The murder of Meredith Kercher, a student from Leeds, in Italy in 2007 provided countless column inches for the tabloid press, especially when her flat-mate Amanda Knox, from the USA, and Ms Knox’ then boyfriend Rafaelle Sollecito, were made prime suspects and duly charged with the killing. Although Rudy Guede was later charged and jailed for the murder, some in the UK press still keep on pushing the idea that She Done It.
A shitty journalist ...
Not least of the papers doing the accusing has been the Daily Mail, which, with its characteristic tendency to misogyny, dubbed Ms Knox “Foxy Knoxy” and duly indulged in the usual nudge-nudgery aided and abetted by a stringer called Nick Pisa. The tsunami of crude innuendo helped convince the Kercher family that Ms Knox really did have some part in the killing. It was not the first Mail con job of this kind.
The paper had for many years kept on at one Colin Stagg, who the Police tried their best to entrap over the killing of Rachel Nickell on Wimbledon Common in front of her two-year-old son. The cops said after they failed to fit up Stagg that they were not looking for anyone else. The Nickell family believed the Mail’s finger-pointing campaign. Stagg was innocent. Robert Napper has now been convicted of the killing.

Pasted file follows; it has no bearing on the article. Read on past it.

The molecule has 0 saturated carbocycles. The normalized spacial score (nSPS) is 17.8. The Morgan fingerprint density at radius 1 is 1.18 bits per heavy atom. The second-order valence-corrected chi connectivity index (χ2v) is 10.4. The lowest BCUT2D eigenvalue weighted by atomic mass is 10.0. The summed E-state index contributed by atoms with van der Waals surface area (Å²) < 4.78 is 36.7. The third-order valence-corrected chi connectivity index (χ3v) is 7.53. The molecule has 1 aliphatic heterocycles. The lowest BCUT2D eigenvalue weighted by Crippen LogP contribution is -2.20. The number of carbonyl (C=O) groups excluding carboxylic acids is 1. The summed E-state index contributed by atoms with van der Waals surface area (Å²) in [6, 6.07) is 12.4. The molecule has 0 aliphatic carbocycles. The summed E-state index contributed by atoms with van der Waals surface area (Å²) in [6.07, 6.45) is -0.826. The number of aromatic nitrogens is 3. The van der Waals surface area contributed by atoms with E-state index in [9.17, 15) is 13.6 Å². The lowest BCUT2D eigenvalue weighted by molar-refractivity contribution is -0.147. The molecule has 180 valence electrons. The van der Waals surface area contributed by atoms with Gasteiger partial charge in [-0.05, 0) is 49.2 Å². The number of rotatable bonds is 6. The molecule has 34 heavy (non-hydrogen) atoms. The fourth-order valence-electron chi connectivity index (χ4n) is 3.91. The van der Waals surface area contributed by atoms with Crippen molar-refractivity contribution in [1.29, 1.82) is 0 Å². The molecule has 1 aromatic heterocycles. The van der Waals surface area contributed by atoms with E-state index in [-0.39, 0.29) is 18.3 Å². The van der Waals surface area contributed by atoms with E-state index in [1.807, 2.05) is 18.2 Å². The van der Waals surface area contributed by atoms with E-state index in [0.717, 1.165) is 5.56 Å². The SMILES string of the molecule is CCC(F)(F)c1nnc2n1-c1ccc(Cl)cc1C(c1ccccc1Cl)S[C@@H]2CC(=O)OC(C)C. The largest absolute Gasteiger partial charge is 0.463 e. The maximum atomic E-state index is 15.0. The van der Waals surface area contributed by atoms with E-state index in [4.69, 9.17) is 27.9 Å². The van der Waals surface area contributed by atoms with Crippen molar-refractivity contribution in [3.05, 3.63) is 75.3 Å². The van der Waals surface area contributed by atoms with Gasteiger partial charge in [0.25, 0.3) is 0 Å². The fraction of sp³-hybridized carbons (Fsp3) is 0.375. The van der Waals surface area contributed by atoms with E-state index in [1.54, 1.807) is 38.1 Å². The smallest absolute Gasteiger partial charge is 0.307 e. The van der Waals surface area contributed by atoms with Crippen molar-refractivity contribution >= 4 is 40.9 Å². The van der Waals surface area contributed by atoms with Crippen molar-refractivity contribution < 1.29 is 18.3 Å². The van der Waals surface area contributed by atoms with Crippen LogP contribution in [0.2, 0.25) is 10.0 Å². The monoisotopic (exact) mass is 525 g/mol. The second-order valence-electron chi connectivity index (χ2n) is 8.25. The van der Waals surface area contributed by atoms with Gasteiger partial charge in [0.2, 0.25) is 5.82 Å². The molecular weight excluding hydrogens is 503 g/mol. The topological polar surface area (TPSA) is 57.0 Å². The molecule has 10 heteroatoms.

Yes, the Dacre doggies have previous when it comes to fitting up the innocent - those who read Nick Davies’ go-to book on the workings of the press, Flat Earth News, may also recall the case of the Taylor sisters, whom the paper went after some years ago - but Nick Pisa cannot merely hide behind the inmates of the Northcliffe House bunker. He has to bear some share of the blame. But his shamelessness dictates otherwise.
Pisa has now featured in a Netflix feature in which, as the Independent has observed, “Former Daily Mail reporter Nick Pisa revealed he didn't fact check key information”. it gets worse: his first appearance in the film shows him telling “A murder always gets people going; bit of intrigue, bit of mystery, a whodunit. And we have here this beautiful picturesque hilltop town in the middle of Italy. It was a particularly gruesome murder: throat slit, semi-naked, blood everywhere. I mean [chuckles], what more do you want in a story?”